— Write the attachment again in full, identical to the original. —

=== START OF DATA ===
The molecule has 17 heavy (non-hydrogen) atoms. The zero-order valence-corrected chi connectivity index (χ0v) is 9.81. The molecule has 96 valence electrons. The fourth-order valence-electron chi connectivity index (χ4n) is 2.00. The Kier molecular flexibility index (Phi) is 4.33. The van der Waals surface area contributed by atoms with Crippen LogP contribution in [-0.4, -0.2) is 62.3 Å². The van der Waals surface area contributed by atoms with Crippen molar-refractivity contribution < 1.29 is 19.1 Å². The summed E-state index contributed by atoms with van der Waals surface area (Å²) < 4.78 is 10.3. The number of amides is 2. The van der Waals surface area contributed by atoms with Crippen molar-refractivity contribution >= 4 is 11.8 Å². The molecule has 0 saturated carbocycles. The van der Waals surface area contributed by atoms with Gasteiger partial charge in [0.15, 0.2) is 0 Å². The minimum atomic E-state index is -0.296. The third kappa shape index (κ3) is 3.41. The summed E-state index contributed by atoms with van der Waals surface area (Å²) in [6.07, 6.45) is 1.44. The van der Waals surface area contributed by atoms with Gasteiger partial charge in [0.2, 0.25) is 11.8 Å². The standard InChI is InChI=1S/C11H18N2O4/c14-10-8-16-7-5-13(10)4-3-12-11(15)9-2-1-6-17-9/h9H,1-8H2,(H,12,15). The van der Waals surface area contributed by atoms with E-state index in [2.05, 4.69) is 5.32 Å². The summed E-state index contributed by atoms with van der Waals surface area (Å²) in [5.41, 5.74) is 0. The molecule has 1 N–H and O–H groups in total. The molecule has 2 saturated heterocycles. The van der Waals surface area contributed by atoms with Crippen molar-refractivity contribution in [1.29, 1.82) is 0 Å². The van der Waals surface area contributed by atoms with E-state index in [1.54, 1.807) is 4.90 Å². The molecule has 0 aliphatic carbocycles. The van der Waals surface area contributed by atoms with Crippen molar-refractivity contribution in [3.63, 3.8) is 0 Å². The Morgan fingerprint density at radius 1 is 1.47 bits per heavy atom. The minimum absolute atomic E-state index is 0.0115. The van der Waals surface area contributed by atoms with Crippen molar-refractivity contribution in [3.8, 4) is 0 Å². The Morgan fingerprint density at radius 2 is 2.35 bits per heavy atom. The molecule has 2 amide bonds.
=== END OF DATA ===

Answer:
The molecule has 17 heavy (non-hydrogen) atoms. The zero-order valence-corrected chi connectivity index (χ0v) is 9.81. The molecule has 96 valence electrons. The fourth-order valence-electron chi connectivity index (χ4n) is 2.00. The Kier molecular flexibility index (Phi) is 4.33. The van der Waals surface area contributed by atoms with Crippen LogP contribution in [-0.4, -0.2) is 62.3 Å². The van der Waals surface area contributed by atoms with Crippen molar-refractivity contribution < 1.29 is 19.1 Å². The summed E-state index contributed by atoms with van der Waals surface area (Å²) < 4.78 is 10.3. The number of amides is 2. The van der Waals surface area contributed by atoms with Crippen molar-refractivity contribution >= 4 is 11.8 Å². The molecule has 0 saturated carbocycles. The van der Waals surface area contributed by atoms with Gasteiger partial charge in [0.15, 0.2) is 0 Å². The minimum atomic E-state index is -0.296. The third kappa shape index (κ3) is 3.41. The summed E-state index contributed by atoms with van der Waals surface area (Å²) in [6.07, 6.45) is 1.44. The van der Waals surface area contributed by atoms with Gasteiger partial charge in [0.2, 0.25) is 11.8 Å². The standard InChI is InChI=1S/C11H18N2O4/c14-10-8-16-7-5-13(10)4-3-12-11(15)9-2-1-6-17-9/h9H,1-8H2,(H,12,15). The van der Waals surface area contributed by atoms with E-state index in [2.05, 4.69) is 5.32 Å². The summed E-state index contributed by atoms with van der Waals surface area (Å²) in [5.41, 5.74) is 0. The molecule has 1 N–H and O–H groups in total. The molecule has 2 saturated heterocycles. The van der Waals surface area contributed by atoms with Crippen molar-refractivity contribution in [1.29, 1.82) is 0 Å². The van der Waals surface area contributed by atoms with E-state index in [1.54, 1.807) is 4.90 Å². The molecule has 0 aliphatic carbocycles. The van der Waals surface area contributed by atoms with Crippen molar-refractivity contribution in [3.63, 3.8) is 0 Å². The Morgan fingerprint density at radius 1 is 1.47 bits per heavy atom. The minimum absolute atomic E-state index is 0.0115. The van der Waals surface area contributed by atoms with Crippen molar-refractivity contribution in [3.8, 4) is 0 Å². The Morgan fingerprint density at radius 2 is 2.35 bits per heavy atom. The molecule has 2 amide bonds.